India Sends Troops to Maldives to Crush Coup Attempt by Invading Mercenaries
India, apparently alarmed at signs of another trouble spot erupting in South Asia, flew troops to the Maldives on Thursday after mercenary gunmen tried to topple the government.
Prime Minister Rajiv Gandhi responded within hours to an appeal for help by President Maumoon Abdul Gayoom, sending 1,600 paratroops and commandos to crush a coup attempt on the Indian Ocean archipelago.
Two officials reported that Gayoom was safe. But at least 25 people were reported killed when a force estimated at 400 men attacked Male, a city of 55,000, before dawn Thursday. Fighting reportedly continued through the day.
The hired attackers were thought to be Tamils from Sri Lanka, about 400 miles east of Maldives in the Indian Ocean, diplomatic sources in Colombo said.
A senior Sri Lankan military official said that former President Ibrahim Nasir of the Maldives was behind the attempt to overthrow Gayoom, who succeeded Nasir in 1978 and was reelected to a third five-year term Sept. 23.
An Indian Defense Ministry spokesman said the paratroopers were under orders to launch an assault on installations seized by the gunmen and free an unknown number of hostages.
Some Invaders Flee
Some mercenaries fled by boat, a Maldivian security official said. He said he saw Indian troops in the streets of Male but he did not know what happened to any remaining mercenaries.
Three Indian frigates carrying arms and supplies were also heading for the islands 600 miles southwest of India. The official in New Delhi said they would secure the sea around the Maldives from any further threat to the Gayoom government.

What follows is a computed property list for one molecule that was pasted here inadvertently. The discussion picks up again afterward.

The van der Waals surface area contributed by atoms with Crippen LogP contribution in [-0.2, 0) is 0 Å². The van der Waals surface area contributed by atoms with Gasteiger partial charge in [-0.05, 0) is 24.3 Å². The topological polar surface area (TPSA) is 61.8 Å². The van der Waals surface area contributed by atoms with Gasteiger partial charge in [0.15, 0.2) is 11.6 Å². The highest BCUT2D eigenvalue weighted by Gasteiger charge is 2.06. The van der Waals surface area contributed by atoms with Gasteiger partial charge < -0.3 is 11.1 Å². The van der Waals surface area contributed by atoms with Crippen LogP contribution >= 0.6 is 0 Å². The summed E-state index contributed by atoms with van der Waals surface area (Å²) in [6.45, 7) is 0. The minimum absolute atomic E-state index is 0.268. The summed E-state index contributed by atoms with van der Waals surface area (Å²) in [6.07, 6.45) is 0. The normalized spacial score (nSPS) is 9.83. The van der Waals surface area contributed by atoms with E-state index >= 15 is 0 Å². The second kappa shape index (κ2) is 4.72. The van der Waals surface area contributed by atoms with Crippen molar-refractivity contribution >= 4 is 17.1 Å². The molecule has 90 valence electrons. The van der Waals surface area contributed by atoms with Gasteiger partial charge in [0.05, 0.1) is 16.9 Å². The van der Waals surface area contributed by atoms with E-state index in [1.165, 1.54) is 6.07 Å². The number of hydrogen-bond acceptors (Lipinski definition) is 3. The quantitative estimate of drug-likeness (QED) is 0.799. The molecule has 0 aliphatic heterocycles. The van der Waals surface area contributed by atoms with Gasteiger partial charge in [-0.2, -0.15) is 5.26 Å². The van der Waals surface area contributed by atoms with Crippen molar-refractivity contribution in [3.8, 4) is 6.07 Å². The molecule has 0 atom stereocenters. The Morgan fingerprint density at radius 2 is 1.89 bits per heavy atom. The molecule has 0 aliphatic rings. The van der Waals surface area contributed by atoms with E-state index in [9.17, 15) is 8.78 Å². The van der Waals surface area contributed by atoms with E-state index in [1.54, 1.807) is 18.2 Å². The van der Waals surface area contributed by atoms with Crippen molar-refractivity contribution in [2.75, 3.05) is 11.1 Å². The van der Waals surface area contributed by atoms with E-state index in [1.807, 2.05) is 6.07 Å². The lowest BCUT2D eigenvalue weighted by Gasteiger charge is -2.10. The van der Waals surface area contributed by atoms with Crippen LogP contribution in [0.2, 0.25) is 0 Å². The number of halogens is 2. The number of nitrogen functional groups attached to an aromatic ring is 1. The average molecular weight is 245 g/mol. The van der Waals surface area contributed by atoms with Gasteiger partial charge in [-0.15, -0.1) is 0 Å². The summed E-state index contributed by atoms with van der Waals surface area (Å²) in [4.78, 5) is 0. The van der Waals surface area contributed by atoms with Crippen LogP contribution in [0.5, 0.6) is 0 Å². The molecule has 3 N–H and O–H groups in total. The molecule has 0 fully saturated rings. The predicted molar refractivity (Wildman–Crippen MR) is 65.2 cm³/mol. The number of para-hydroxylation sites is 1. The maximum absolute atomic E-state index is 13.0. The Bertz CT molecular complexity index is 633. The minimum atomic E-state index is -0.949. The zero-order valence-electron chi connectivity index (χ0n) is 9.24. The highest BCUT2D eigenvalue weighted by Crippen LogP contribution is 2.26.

Gayoom appealed to India, Britain and the United States for help. But London and Washington made clear they had no plans to give military assistance after India had sent troops.
Maldives is not aligned with either of the superpowers, but maintains friendly relations with both.
India, which already has more than 50,000 troops in Sri Lanka to help stamp out a Tamil separatist campaign, responded swiftly because it feared the Maldives could become another area of instability in the region, political analysts said.
Ahmed Abdullah Aziz, the Maldivian ambassador to Sri Lanka, said the mercenaries spoke Tamil. A Western diplomat said they were recruited from the Liberation Tigers of Tamil Eelam, the largest Tamil guerrilla group waging a separatist war in Sri Lanka. The Tamils, mainly Hindus, charge discrimination by the country’s majority Sinhalese, who are mostly Buddhists.
There were no reports of foreigners among the casualties, and Male residents said by telephone that the shooting had become sporadic by nightfall.
The Maldives U.N. ambassador said in New York that government forces had regained full control of their headquarters and the international airport on a nearby island. But he said the mercenaries still held the radio station.
At one stage, diplomats in Colombo said the gunmen were threatening to slaughter 2,000 hostages, including members of Parliament, civil servants and police if the government did not surrender.
They later appeared to relent and released some women. Residents of the capital said some of the attackers toured the city to reassure its residents that they did not wish to harm civilians.
Power Supply Cut
Dr. Sharad Sapra, a UNICEF official in Male since February, said he saw three bodies in the streets of the capital. Power supplies were cut at 7 a.m. and the gunmen, some wearing military uniforms and some in civilian clothes, massed at police headquarters.
Another witness said the invaders had taken over the hospital and were using ambulances for transport.
Maldives has a population of about 189,000, most of them Sunni Muslims, spread across a 500-mile chain of small, low-lying coral islands known for fishing and glistening tourist beaches.
Gayoom was to be inaugurated for his third five-year term Nov. 11. In the September vote, he won 96.37% of the vote in a referendum in which he was the only candidate.
The bespectacled, scholarly president is credited with opening up the Maldives to tourism, which with fishing provides the bulk of the islands’ income.
The Tigers, who are fighting for a separate Tamil state in Sri Lanka, are under heavy pressure there from more than 50,000 Indian troops brought in under a 1987 pact with Colombo to end the rebellion.
“Indian troops who have been fighting the Tigers in Sri Lanka will now be taking them on in the Maldives. Very fascinating,” one diplomat said.